The head of the Irish Church's own child protection watchdog has found that Cardinal Brady clearly failed in his duty to safeguard children. Even so, the Cardinal has vowed to stay on.
From the Irish Times:
CATHOLIC PRIMATE Cardinal Seán Brady was wrong in his handling of 1975 child sex abuse investigations, the head of the church’s child protection watchdog said yesterday.
Ian Elliott, chief executive of the the National Board for Safeguarding Children (NBSC), also said it “would have been helpful” had the cardinal disclosed details of the matter sooner than their disclosure in newspapers last March.
In 1975, the then Fr Brady conducted a canonical investigation into child sex abuse by Fr Brendan Smyth in Kilmore diocese and swore to secrecy the two teenagers involved, whom he believed.
He passed a report on the matter to his bishop, but did nothing more. Smyth continued to abuse children for a further 18 years.
Asked yesterday whether he believed the then Fr Brady had dealt with the matter correctly, Mr Elliott said: “No. He didn’t handle it properly from the safeguarding of children point of view. You could not say that the action taken prioritised the safeguarding of children.”
He was “quite sure if you posed the situation to the cardinal today . . . other actions would have been taken.”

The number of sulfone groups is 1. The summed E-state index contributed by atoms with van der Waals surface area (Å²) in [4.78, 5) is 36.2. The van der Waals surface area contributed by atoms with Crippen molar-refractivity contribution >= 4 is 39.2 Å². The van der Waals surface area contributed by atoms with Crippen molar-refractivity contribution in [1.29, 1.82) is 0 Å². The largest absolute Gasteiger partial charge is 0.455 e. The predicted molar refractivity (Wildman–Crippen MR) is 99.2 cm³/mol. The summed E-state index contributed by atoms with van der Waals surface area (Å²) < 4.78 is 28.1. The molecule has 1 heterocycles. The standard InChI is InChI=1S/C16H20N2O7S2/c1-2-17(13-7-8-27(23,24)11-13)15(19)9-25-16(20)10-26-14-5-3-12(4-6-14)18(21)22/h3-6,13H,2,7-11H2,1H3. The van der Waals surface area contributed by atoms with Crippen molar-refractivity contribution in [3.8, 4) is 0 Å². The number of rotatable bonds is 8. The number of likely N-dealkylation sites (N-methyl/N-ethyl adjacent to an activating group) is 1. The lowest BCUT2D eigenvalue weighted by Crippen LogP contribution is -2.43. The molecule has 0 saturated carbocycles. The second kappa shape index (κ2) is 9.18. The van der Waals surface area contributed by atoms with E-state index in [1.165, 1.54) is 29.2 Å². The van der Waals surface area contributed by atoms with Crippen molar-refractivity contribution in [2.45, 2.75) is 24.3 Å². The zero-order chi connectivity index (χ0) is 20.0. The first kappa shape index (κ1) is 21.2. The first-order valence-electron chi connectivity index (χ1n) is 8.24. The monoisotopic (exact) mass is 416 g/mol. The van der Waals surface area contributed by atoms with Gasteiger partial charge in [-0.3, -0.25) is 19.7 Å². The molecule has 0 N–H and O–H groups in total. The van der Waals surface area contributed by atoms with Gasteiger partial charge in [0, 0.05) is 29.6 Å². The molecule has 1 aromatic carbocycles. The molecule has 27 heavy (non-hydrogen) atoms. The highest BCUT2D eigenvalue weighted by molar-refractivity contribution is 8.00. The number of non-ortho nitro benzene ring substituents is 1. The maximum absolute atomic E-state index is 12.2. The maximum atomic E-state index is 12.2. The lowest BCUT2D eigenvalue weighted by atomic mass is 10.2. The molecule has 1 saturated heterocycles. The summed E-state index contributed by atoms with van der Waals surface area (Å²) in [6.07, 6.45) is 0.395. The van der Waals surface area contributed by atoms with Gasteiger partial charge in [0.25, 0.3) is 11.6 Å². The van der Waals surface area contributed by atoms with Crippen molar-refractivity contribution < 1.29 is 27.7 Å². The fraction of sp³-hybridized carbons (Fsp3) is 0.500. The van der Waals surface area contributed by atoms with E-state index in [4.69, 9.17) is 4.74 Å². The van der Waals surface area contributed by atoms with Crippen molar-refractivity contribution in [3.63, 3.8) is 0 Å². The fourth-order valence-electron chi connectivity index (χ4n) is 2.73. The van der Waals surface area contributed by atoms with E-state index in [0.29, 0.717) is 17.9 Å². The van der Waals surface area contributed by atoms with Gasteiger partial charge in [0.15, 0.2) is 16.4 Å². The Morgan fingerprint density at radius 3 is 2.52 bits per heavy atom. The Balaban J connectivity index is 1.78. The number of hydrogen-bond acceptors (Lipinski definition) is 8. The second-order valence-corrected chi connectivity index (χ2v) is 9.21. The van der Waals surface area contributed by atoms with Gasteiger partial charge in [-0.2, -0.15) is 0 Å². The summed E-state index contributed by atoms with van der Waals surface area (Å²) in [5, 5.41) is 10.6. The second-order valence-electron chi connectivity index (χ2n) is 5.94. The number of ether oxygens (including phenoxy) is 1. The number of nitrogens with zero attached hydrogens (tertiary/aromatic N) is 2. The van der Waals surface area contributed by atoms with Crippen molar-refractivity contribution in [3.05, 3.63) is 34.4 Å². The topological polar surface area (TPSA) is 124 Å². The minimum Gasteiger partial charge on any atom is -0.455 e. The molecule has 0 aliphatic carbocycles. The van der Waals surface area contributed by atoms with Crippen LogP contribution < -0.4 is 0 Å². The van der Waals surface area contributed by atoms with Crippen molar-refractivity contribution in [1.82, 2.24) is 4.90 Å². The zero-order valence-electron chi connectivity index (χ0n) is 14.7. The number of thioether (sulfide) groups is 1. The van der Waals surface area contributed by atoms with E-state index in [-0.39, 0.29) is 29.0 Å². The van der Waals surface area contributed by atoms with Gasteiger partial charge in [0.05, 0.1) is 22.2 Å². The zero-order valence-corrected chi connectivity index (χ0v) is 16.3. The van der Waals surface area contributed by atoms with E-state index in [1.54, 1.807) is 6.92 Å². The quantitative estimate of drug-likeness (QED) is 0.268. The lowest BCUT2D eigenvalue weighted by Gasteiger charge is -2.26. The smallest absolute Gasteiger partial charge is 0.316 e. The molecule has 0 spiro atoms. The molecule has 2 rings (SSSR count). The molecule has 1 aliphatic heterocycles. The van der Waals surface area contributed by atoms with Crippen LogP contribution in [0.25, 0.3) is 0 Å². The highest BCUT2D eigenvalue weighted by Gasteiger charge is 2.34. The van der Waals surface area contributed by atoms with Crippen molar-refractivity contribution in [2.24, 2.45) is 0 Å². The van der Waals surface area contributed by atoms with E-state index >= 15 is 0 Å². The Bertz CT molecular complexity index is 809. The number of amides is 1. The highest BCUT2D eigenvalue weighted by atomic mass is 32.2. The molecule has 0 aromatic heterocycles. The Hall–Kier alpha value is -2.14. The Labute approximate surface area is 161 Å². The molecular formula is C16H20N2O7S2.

Mr Elliott said he had written to Cardinal Brady following his request on Monday that the NBSC prioritise Armagh archdiocese in its new audit.
(Read the full report)
Meanwhile, the Cardinal insists he will not resign. From the Belfast Telegraph:
Irish victims of clerical abuse have expressed disappointment that Cardinal Sean Brady is to stay on as Primate despite their calls for his resignation over his role in the 1975 cover-up of paedophile priest Brendan Smyth.
Maeve Lewis, executive director of the One in Four support group, said Cardinal Brady had allowed many other children to be sexually abused and their lives to be devastated by his failure to report Smyth to the authorities.
“Cardinal Brady states that he has consulted with survivors,” she said. “He certainly has not listened to what they have said.
“Survivors who are in contact with One in Four are very clear that they need senior Catholic churchmen to be accountable for what they have done — and to resign.”
Ms Lewis said that if Cardinal Brady was genuine about overseeing change, he should challenge responses victims meet when they attempt to bring their experiences to the attention of authorities.